CHAMPAIGN, Ill. -- A respiratory virus that strikes hardest at young children and the elderly in nursing homes has lost a preliminary bout with a two-fisted enemy -- genetically modified cherry tomatoes containing an edible vaccine. The match took place in lab tests at the University of Illinois.
The greenhouse-grown tomatoes carried genetic coding of a fruit-specific promoter that targets a major protein on the outside envelope of the respiratory syncytial virus. In a recent issue of the European journal Transgenic Research, UI scientists reported that 22 of 25 mice eating the
vaccine-containing tomatoes had increased antibody production in two of their immune systems.
Over 28 days, two sets of mice were fed five times with genetically modified or unaltered wild-type cherry tomatoes. Control mice fed unaltered tomatoes showed no protective response when subjected to the RSV antigen, a tamed form of the virus that still elicits immune responses.
"The results were very good," said Schuyler S. Korban, a professor of plant genetics. "They tell us that by feeding this tomato to mice, we can stimulate both the mucosal and serum immune systems."
Instead of injecting serum-based vaccines that stimulate an immune response in the bloodstream, edible vaccines could be used medicinally to build protection in the mucosal system -- immune cells along the nose, throat and mouth -- where the RSV virus first enters. The antibodies created by the immune response go after the F glycoprotein, which is responsible for the initial attachment of RSV to its target cells in the body.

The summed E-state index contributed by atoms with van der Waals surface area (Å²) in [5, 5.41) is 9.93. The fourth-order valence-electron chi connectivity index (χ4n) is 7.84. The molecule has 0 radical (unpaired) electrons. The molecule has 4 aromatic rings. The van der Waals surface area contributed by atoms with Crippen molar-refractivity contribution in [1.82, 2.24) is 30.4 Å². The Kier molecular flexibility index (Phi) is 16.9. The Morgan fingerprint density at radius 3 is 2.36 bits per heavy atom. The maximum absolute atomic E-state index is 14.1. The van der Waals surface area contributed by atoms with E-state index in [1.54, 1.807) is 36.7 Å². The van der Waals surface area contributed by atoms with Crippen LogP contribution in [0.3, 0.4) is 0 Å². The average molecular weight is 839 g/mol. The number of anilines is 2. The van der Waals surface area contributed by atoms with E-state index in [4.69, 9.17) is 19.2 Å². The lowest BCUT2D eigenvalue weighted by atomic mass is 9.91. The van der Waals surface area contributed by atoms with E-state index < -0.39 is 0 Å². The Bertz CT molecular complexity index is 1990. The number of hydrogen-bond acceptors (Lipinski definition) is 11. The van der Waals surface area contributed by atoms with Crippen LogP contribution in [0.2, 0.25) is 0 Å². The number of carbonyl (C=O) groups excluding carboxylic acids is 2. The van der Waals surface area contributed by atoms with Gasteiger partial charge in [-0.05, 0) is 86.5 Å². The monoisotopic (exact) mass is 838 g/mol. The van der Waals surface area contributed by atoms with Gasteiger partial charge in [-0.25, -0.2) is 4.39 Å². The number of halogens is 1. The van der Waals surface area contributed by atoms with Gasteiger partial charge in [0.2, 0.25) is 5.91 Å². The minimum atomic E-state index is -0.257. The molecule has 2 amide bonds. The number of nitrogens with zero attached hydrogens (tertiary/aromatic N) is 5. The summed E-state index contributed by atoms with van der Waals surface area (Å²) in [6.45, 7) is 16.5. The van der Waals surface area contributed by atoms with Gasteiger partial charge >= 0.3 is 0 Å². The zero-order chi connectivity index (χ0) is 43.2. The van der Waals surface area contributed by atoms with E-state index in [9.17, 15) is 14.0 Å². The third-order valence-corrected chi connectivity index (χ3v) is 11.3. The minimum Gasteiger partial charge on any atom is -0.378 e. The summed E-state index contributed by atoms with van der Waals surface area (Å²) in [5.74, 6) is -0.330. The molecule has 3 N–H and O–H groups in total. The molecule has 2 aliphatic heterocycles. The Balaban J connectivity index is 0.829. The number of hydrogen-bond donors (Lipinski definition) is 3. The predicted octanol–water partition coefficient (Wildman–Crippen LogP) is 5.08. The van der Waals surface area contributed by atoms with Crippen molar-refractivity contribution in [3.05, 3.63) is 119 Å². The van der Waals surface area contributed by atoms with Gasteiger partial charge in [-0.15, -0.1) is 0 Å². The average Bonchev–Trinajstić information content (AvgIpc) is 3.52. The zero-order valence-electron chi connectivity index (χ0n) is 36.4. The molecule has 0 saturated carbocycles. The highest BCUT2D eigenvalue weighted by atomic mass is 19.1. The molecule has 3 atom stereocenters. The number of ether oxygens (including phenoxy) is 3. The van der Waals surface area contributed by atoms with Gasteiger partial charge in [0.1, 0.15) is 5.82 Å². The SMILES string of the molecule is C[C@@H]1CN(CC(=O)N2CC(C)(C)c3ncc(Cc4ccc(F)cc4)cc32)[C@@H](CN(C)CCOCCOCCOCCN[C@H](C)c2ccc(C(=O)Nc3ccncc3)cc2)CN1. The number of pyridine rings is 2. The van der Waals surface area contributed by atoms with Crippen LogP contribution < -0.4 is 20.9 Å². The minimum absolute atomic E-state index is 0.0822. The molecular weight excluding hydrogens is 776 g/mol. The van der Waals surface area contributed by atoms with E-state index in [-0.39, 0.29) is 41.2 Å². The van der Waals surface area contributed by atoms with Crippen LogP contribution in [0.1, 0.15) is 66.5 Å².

"This paper establishes a vaccine approach to this virus, for which there currently is no effective vaccine," said corresponding author Dennis E. Buetow, a professor of molecular and integrative physiology. "For reasons that are not clear, injectable vaccines that have been attempted have not worked well in humans. Early attempts actually made the disease worse on subsequent infection."
The research offers hope -- albeit at least five years away depending on successes in additional testing -- for protecting babies and toddlers. They often get the virus from older school-age siblings. The younger children often suffer from high fever, wheezing, bronchiolitis, pneumonia and even respiratory failure. It is even more dangerous for children with asthma and other lung problems and heart disease.
The Illinois Council on Food and Agricultural Research and the State of Illinois Value-Added Program funded the study. With new USDA funding, researchers are seeking an optimum dosage in the tomatoes -- and eventually in apples -- and will test the product in rats.
Co-authors with Buetow and Korban were Jagdeep S. Sandhu, a postdoctoral researcher in crop sciences; Sergei F. Krasnyanski, a research associate in the department of natural resources and environmental sciences; molecular virologist Leslie L. Domier; and Mark D. Osadjan, who is now at the University of Colorado at Boulder.
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